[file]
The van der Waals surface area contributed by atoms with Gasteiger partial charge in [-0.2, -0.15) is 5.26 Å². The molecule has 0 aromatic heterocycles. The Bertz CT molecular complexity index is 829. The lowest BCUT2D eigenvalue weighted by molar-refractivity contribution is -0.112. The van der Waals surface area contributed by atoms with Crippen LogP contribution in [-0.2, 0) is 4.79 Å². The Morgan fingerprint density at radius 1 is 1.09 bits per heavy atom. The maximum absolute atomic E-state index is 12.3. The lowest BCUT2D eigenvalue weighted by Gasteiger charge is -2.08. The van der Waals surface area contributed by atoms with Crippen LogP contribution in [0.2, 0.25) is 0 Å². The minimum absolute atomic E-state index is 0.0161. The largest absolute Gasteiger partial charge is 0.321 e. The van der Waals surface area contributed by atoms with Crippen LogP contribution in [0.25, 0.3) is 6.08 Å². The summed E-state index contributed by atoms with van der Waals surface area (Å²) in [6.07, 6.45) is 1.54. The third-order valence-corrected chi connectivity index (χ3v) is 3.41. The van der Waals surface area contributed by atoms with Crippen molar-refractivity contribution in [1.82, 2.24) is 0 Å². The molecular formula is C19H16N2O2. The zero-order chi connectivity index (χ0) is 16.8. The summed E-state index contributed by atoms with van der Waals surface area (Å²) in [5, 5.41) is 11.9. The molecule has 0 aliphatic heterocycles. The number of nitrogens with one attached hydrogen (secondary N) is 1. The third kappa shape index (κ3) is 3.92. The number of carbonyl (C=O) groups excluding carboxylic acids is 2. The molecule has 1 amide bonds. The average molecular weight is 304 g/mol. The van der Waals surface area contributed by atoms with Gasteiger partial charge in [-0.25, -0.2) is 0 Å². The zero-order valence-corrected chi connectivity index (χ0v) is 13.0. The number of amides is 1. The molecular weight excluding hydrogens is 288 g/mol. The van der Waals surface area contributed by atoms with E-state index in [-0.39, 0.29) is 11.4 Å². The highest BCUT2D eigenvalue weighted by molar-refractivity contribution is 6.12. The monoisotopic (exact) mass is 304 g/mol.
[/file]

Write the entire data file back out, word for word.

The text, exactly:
The van der Waals surface area contributed by atoms with Gasteiger partial charge in [-0.2, -0.15) is 5.26 Å². The molecule has 0 aromatic heterocycles. The Bertz CT molecular complexity index is 829. The lowest BCUT2D eigenvalue weighted by molar-refractivity contribution is -0.112. The van der Waals surface area contributed by atoms with Crippen LogP contribution in [-0.2, 0) is 4.79 Å². The Morgan fingerprint density at radius 1 is 1.09 bits per heavy atom. The maximum absolute atomic E-state index is 12.3. The lowest BCUT2D eigenvalue weighted by Gasteiger charge is -2.08. The van der Waals surface area contributed by atoms with Crippen LogP contribution in [0.2, 0.25) is 0 Å². The minimum absolute atomic E-state index is 0.0161. The largest absolute Gasteiger partial charge is 0.321 e. The van der Waals surface area contributed by atoms with Crippen LogP contribution in [0.25, 0.3) is 6.08 Å². The summed E-state index contributed by atoms with van der Waals surface area (Å²) in [6.07, 6.45) is 1.54. The third-order valence-corrected chi connectivity index (χ3v) is 3.41. The van der Waals surface area contributed by atoms with Crippen molar-refractivity contribution in [1.82, 2.24) is 0 Å². The molecular formula is C19H16N2O2. The zero-order chi connectivity index (χ0) is 16.8. The summed E-state index contributed by atoms with van der Waals surface area (Å²) in [5, 5.41) is 11.9. The molecule has 0 aliphatic heterocycles. The number of nitrogens with one attached hydrogen (secondary N) is 1. The third kappa shape index (κ3) is 3.92. The number of carbonyl (C=O) groups excluding carboxylic acids is 2. The molecule has 1 amide bonds. The average molecular weight is 304 g/mol. The van der Waals surface area contributed by atoms with Gasteiger partial charge in [-0.25, -0.2) is 0 Å². The zero-order valence-corrected chi connectivity index (χ0v) is 13.0. The number of amides is 1. The molecular weight excluding hydrogens is 288 g/mol. The van der Waals surface area contributed by atoms with E-state index in [-0.39, 0.29) is 11.4 Å². The highest BCUT2D eigenvalue weighted by molar-refractivity contribution is 6.12. The monoisotopic (exact) mass is 304 g/mol.